Intergranular fracture

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In certain materials and under certain conditions, the boundaries between the grains are the weakest regions in the material. An intergranular fracture is a fracture that grows along the grain boundaries of the material.[1] In a wall of bricks it would correspond to a fracture that takes place in the mortar that keeps the bricks together. In metals with multiple lattice organizations, when one lattice ends and another begins, the fracture changes direction to follow the new grain. This results in a fairly jagged looking fracture with straight edges of the grain and shiny surface may be seen.

In ceramics, interganular fractures propagate through grain boundaries, producing smooth bumpy surfaces where grains can be easily identified.

Intergranular cracking is likely to occur if there is a hostile environmental influence.[2] In addition, there are several other processes that can lead to intergranular fracture:[3]

  • Microvoid nucleation and coalescence at inclusions or second phase particles located along grain boundaries.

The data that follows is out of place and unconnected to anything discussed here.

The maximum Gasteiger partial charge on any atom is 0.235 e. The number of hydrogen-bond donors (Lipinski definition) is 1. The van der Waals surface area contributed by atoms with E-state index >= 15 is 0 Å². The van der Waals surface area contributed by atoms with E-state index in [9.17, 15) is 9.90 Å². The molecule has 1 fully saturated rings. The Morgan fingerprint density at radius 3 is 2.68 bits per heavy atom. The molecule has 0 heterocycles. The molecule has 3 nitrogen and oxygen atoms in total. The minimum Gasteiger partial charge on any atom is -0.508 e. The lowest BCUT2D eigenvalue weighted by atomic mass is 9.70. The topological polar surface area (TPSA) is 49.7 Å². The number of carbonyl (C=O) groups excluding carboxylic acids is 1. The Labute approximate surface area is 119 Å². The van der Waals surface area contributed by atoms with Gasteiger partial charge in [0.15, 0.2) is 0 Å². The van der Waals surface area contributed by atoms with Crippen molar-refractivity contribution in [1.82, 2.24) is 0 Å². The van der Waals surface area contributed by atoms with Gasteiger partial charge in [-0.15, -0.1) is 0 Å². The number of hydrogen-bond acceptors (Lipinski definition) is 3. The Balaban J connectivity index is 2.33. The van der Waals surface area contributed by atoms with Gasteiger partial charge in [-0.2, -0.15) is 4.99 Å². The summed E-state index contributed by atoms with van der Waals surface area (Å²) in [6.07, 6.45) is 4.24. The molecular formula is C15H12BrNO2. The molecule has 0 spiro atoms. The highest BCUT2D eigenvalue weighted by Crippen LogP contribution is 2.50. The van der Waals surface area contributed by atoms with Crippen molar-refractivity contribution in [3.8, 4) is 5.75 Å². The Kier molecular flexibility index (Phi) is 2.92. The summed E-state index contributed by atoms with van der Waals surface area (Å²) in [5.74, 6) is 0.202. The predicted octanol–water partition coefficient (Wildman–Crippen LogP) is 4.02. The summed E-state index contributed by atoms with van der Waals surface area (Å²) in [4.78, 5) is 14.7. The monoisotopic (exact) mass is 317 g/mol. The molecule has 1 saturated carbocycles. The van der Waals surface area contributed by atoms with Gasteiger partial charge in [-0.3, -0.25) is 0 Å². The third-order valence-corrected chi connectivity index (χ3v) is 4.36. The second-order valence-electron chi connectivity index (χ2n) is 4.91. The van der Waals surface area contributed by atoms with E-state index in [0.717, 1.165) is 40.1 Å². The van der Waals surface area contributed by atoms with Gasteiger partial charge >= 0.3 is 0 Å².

• Grain boundary crack and cavity formations associated with elevated temperature stress rupture conditions.
  • Decohesion between contiguous grains due to the presence of impurity elements at grain boundaries and in association with aggressive atmospheres such as gaseous hydrogen and liquid metals.
  • Stress corrosion cracking processes associated with chemical dissolution along grain boundaries.
  • Cyclic loading conditions
  • When the material has an insufficient number of independent slip systems to accommodate plastic deformation between contiguous grains.

This is also known as intercrystalline fracture or grain-boundary separation.

This is to be distinguished from the more commonly seen Transgranular fracture, where the crack grows through the material grains.

See also[edit]


  1. ^ Norman E. Dowling, Mechanical Behavior of Materials, Fourth Edition, Pearson Education Limited.
  2. ^ Norman E. Dowling, Mechanical Behavior of Materials, Fourth Edition, Pearson Education Limited.
  3. ^ Richard W. Hertzberg, Richard P. Vincim Jason L. Hertzbergy, Deformation and FRacture Mechanics of Engineering Materials, Fifth Edition, John Wiley and Sons Inc.